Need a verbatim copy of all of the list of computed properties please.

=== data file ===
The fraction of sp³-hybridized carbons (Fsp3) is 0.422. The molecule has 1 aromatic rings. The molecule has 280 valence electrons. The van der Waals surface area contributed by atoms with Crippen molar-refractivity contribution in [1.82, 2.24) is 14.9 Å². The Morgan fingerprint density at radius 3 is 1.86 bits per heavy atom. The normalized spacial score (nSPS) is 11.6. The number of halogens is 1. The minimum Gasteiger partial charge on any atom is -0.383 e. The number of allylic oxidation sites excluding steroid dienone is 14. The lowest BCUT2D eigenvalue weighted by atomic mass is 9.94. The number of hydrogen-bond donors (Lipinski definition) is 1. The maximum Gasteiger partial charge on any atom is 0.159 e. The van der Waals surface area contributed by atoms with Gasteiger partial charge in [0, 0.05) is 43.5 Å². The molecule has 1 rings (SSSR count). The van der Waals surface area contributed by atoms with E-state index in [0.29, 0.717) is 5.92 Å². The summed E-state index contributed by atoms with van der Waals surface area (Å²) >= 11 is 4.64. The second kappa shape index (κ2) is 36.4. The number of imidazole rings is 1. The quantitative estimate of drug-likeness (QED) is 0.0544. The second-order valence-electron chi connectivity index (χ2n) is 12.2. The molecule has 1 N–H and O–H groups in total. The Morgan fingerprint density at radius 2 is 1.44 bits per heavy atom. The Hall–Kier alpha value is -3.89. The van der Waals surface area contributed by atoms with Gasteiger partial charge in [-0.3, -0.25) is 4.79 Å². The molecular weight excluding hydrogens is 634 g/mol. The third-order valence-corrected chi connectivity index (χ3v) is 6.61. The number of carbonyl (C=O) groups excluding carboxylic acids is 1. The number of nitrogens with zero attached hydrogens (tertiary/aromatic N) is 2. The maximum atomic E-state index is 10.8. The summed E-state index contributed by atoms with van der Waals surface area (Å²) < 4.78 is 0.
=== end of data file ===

The fraction of sp³-hybridized carbons (Fsp3) is 0.422. The molecule has 1 aromatic rings. The molecule has 280 valence electrons. The van der Waals surface area contributed by atoms with Crippen molar-refractivity contribution in [1.82, 2.24) is 14.9 Å². The Morgan fingerprint density at radius 3 is 1.86 bits per heavy atom. The normalized spacial score (nSPS) is 11.6. The number of halogens is 1. The minimum Gasteiger partial charge on any atom is -0.383 e. The number of allylic oxidation sites excluding steroid dienone is 14. The lowest BCUT2D eigenvalue weighted by atomic mass is 9.94. The number of hydrogen-bond donors (Lipinski definition) is 1. The maximum Gasteiger partial charge on any atom is 0.159 e. The van der Waals surface area contributed by atoms with Gasteiger partial charge in [0, 0.05) is 43.5 Å². The molecule has 1 rings (SSSR count). The van der Waals surface area contributed by atoms with E-state index in [0.29, 0.717) is 5.92 Å². The summed E-state index contributed by atoms with van der Waals surface area (Å²) >= 11 is 4.64. The second kappa shape index (κ2) is 36.4. The number of imidazole rings is 1. The quantitative estimate of drug-likeness (QED) is 0.0544. The second-order valence-electron chi connectivity index (χ2n) is 12.2. The molecule has 1 N–H and O–H groups in total. The Morgan fingerprint density at radius 2 is 1.44 bits per heavy atom. The Hall–Kier alpha value is -3.89. The van der Waals surface area contributed by atoms with Gasteiger partial charge in [-0.3, -0.25) is 4.79 Å². The molecular weight excluding hydrogens is 634 g/mol. The third-order valence-corrected chi connectivity index (χ3v) is 6.61. The number of carbonyl (C=O) groups excluding carboxylic acids is 1. The number of nitrogens with zero attached hydrogens (tertiary/aromatic N) is 2. The maximum atomic E-state index is 10.8. The summed E-state index contributed by atoms with van der Waals surface area (Å²) < 4.78 is 0.